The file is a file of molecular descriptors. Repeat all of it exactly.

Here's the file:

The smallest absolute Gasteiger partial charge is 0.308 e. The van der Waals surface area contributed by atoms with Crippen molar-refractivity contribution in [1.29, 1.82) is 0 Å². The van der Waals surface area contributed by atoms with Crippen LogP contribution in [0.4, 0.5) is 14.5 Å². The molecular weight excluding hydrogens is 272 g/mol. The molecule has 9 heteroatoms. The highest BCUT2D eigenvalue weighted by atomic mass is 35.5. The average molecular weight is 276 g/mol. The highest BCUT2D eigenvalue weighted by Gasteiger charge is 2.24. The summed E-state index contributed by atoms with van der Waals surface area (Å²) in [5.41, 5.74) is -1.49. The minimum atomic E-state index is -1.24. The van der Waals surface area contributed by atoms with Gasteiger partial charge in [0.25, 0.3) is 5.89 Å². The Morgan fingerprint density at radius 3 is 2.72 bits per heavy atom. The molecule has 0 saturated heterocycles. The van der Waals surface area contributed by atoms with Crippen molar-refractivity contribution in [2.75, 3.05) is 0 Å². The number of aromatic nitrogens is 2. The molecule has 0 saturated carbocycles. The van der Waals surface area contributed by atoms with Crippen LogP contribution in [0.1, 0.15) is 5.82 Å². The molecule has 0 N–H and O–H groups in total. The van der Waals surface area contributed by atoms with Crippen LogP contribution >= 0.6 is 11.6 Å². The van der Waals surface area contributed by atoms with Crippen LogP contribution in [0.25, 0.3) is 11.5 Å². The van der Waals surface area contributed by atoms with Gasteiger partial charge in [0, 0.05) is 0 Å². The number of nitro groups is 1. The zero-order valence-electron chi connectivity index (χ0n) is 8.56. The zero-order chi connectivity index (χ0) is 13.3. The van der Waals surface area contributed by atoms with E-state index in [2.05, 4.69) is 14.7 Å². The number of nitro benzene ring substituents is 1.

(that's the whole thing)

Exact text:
The smallest absolute Gasteiger partial charge is 0.308 e. The van der Waals surface area contributed by atoms with Crippen molar-refractivity contribution in [1.29, 1.82) is 0 Å². The van der Waals surface area contributed by atoms with Crippen LogP contribution in [0.4, 0.5) is 14.5 Å². The molecular weight excluding hydrogens is 272 g/mol. The molecule has 9 heteroatoms. The highest BCUT2D eigenvalue weighted by atomic mass is 35.5. The average molecular weight is 276 g/mol. The highest BCUT2D eigenvalue weighted by Gasteiger charge is 2.24. The summed E-state index contributed by atoms with van der Waals surface area (Å²) in [5.41, 5.74) is -1.49. The minimum atomic E-state index is -1.24. The van der Waals surface area contributed by atoms with Gasteiger partial charge in [0.25, 0.3) is 5.89 Å². The Morgan fingerprint density at radius 3 is 2.72 bits per heavy atom. The molecule has 0 saturated heterocycles. The van der Waals surface area contributed by atoms with Crippen molar-refractivity contribution in [2.75, 3.05) is 0 Å². The number of aromatic nitrogens is 2. The molecule has 0 saturated carbocycles. The van der Waals surface area contributed by atoms with Crippen LogP contribution in [0.1, 0.15) is 5.82 Å². The molecule has 0 N–H and O–H groups in total. The van der Waals surface area contributed by atoms with Crippen LogP contribution >= 0.6 is 11.6 Å². The van der Waals surface area contributed by atoms with Crippen LogP contribution in [0.25, 0.3) is 11.5 Å². The van der Waals surface area contributed by atoms with Gasteiger partial charge in [0, 0.05) is 0 Å². The number of nitro groups is 1. The zero-order valence-electron chi connectivity index (χ0n) is 8.56. The zero-order chi connectivity index (χ0) is 13.3. The van der Waals surface area contributed by atoms with E-state index in [2.05, 4.69) is 14.7 Å². The number of nitro benzene ring substituents is 1.